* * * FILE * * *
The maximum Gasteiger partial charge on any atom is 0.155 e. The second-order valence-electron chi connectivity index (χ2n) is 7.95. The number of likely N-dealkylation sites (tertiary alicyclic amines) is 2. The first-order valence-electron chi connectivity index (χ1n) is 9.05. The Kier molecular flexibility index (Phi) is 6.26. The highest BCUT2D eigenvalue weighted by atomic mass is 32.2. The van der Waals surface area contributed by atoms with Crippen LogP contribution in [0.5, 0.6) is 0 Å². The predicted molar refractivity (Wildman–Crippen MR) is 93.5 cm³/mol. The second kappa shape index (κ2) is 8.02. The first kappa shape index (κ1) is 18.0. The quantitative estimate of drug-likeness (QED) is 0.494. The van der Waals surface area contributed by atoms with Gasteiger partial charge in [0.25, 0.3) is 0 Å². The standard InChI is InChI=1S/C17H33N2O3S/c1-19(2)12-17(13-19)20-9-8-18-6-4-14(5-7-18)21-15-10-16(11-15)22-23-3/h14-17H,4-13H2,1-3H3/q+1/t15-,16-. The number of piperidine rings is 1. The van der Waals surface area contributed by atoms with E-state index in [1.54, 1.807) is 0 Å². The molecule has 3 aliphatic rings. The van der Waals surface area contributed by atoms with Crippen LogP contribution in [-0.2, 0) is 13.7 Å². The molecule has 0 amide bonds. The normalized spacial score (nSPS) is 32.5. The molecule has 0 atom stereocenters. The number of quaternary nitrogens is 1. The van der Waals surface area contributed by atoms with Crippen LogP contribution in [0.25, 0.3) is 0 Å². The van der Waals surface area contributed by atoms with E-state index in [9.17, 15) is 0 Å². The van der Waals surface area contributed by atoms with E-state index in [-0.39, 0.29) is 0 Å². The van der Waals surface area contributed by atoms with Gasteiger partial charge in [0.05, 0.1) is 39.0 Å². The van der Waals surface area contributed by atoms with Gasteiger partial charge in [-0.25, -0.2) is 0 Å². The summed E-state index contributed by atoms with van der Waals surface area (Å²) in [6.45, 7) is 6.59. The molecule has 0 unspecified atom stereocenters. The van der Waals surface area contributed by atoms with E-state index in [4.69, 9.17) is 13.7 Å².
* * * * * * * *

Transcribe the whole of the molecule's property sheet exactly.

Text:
The maximum Gasteiger partial charge on any atom is 0.155 e. The second-order valence-electron chi connectivity index (χ2n) is 7.95. The number of likely N-dealkylation sites (tertiary alicyclic amines) is 2. The first-order valence-electron chi connectivity index (χ1n) is 9.05. The Kier molecular flexibility index (Phi) is 6.26. The highest BCUT2D eigenvalue weighted by atomic mass is 32.2. The van der Waals surface area contributed by atoms with Crippen LogP contribution in [0.5, 0.6) is 0 Å². The predicted molar refractivity (Wildman–Crippen MR) is 93.5 cm³/mol. The second kappa shape index (κ2) is 8.02. The first kappa shape index (κ1) is 18.0. The quantitative estimate of drug-likeness (QED) is 0.494. The van der Waals surface area contributed by atoms with Gasteiger partial charge in [0.25, 0.3) is 0 Å². The standard InChI is InChI=1S/C17H33N2O3S/c1-19(2)12-17(13-19)20-9-8-18-6-4-14(5-7-18)21-15-10-16(11-15)22-23-3/h14-17H,4-13H2,1-3H3/q+1/t15-,16-. The number of piperidine rings is 1. The van der Waals surface area contributed by atoms with E-state index in [1.54, 1.807) is 0 Å². The molecule has 3 aliphatic rings. The van der Waals surface area contributed by atoms with Crippen LogP contribution in [-0.2, 0) is 13.7 Å². The molecule has 0 amide bonds. The normalized spacial score (nSPS) is 32.5. The molecule has 0 atom stereocenters. The number of quaternary nitrogens is 1. The van der Waals surface area contributed by atoms with Crippen LogP contribution in [0.25, 0.3) is 0 Å². The van der Waals surface area contributed by atoms with E-state index in [9.17, 15) is 0 Å². The van der Waals surface area contributed by atoms with E-state index in [-0.39, 0.29) is 0 Å². The van der Waals surface area contributed by atoms with Gasteiger partial charge in [0.05, 0.1) is 39.0 Å². The van der Waals surface area contributed by atoms with Gasteiger partial charge in [-0.25, -0.2) is 0 Å². The summed E-state index contributed by atoms with van der Waals surface area (Å²) in [6.45, 7) is 6.59. The molecule has 0 unspecified atom stereocenters. The van der Waals surface area contributed by atoms with E-state index in [4.69, 9.17) is 13.7 Å².